With back-to-school season in mind, we polled our advisors to find out what money lessons they learned early on that stuck with them throughout their life. Below, five of our team members reminisce on what “lessons” started them on their path to financial success.
Michael Blehar, managing director, financial consultant
I was a little kid in the mid 60’s/70’s and like a lot of kids then, had an actual piggy bank. I loved getting that thing filled to the top so that no more coins could fit. I did chores to get money to put in the piggy bank, and scrounged up discarded pop bottles to take to the local grocery store for a nickel per bottle. When it was full, I’d empty it out, roll the coins, and take them to the bank to deposit the money in my passbook savings account. It was very satisfying to see that little bank account grow. I learned that pennies, nickels, dimes and quarters can really add up if you keep stashing them away.
Chuck Mattiucci, AIF, financial consultant
One of the best lessons I learned from my parents at a young age was to pay myself first. This lesson helped me to save money when I was younger and has stuck with me ever since. Also, another important lesson was to start saving early. Each year I would try to increase the amount I was saving even if only by a small amount. This created a habit and now is always top of mind if I have additional funds beyond my regular income.
Katharine Perry, CFP, financial consultant
Save, Save, Save. That dinner out, or pair of shoes wasn’t worth it. Beware of credit cards. It may seem great to have this “free money,” but it’s not free. The interest rates are typically too high to justify.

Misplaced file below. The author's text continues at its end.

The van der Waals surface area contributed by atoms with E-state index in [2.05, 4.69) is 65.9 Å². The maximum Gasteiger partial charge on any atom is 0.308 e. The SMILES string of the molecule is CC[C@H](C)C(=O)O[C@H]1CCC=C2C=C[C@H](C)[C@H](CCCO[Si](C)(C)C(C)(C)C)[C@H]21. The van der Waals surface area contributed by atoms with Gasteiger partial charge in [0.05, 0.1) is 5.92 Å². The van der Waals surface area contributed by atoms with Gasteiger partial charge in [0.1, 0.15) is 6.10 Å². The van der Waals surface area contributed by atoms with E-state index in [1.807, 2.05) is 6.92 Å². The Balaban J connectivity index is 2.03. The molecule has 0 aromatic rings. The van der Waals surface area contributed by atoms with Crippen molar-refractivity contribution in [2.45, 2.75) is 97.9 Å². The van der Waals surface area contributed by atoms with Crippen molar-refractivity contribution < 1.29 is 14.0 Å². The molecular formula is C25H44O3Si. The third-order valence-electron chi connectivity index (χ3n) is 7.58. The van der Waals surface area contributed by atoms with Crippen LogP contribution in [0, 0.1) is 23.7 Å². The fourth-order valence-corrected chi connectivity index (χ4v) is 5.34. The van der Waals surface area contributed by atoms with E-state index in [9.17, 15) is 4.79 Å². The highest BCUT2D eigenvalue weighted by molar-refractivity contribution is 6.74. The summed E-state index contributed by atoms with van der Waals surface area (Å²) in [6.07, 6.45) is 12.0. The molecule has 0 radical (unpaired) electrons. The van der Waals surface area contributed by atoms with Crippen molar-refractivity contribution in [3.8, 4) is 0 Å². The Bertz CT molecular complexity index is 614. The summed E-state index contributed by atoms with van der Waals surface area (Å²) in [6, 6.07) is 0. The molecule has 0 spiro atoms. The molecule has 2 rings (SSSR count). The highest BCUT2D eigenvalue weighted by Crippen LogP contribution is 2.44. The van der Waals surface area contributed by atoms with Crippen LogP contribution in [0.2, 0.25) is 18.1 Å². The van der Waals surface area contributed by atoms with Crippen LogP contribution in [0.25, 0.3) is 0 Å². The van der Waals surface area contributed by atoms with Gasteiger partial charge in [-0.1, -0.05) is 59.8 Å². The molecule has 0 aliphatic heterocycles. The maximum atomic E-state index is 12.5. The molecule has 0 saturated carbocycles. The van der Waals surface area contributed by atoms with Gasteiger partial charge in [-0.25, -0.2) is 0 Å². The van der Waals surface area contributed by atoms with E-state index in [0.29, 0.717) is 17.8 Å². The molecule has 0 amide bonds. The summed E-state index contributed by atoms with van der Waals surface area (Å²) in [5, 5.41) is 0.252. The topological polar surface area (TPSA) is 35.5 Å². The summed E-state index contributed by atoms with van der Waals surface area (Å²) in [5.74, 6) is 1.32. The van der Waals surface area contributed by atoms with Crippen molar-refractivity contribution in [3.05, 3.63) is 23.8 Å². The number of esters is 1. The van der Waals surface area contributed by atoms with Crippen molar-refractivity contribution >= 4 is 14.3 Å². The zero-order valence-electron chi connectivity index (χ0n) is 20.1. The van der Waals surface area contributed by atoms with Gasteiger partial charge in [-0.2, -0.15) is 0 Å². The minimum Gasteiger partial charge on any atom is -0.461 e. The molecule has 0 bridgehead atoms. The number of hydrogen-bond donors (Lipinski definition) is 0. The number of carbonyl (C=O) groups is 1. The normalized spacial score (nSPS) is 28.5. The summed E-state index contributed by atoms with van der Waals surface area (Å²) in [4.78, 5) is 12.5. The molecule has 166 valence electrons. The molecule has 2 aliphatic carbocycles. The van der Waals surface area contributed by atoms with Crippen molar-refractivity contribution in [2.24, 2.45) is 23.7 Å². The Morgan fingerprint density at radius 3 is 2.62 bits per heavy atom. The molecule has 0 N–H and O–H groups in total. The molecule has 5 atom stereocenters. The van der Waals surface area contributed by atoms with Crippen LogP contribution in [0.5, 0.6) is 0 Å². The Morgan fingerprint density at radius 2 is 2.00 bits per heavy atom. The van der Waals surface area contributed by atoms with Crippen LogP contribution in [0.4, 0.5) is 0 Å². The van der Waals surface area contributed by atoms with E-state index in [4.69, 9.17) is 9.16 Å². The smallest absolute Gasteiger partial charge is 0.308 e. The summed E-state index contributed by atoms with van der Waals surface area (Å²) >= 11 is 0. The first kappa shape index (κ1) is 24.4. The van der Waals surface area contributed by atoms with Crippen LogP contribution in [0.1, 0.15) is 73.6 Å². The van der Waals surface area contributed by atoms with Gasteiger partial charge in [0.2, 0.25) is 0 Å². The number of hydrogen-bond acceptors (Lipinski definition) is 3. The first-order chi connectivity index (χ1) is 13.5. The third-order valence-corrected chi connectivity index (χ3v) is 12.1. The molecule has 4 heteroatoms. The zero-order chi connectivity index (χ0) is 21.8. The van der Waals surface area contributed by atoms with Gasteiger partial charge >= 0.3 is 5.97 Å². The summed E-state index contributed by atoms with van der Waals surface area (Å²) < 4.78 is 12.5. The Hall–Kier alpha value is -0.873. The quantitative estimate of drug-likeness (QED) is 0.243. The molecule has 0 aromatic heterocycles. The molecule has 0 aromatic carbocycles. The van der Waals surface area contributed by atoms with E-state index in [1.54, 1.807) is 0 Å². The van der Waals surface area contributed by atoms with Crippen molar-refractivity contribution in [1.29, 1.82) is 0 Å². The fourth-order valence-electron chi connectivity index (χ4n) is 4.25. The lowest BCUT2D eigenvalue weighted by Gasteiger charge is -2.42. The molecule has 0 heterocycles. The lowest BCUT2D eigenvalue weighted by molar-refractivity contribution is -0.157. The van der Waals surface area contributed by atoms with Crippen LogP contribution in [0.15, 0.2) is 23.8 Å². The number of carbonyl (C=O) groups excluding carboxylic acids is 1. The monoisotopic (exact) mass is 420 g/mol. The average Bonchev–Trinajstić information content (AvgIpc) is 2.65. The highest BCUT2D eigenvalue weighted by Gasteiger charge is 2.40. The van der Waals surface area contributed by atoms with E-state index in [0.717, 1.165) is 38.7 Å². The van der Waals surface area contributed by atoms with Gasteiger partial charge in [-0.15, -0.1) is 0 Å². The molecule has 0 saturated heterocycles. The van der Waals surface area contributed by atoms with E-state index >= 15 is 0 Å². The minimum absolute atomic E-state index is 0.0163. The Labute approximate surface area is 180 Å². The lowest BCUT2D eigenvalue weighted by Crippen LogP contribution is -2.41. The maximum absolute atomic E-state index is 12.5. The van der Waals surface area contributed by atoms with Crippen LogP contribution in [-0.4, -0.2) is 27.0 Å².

Chris Chaney, vice president, financial consultant
Spend in haste; repent at leisure. What do you do when the fires of desire are burning so brightly that they blind your reason? How can you begin to foster impulse control with your purchases?
Wait. Wait a day or a week. Wait until the desire has dimmed so you can gain clarity and perspective.
Learn to do this and you will not only have found the key to a critical component of successful money management – controlling unnecessary expenses – but to self-mastery as well. Simply waiting will allow you to see that the thing you “just had to have” wasn’t really that important.
Bill Engel, CFP, financial consultant
When I was in high school, I busted my tail mowing lawns – I had as many as 20 lawns that I mowed all by myself. Depending on the size of the lawn, I made as little as $17 or as much as $30. Some people paid with cash, others paid with check. I would keep all of the $1s and $5s for my spending money, and would deposit the $10s, $20s, and checks in my savings account. I eventually was able to put 20 percent down on my first house from the money I deposited in savings. The lesson was to save first, and to learn to only spend what was left over.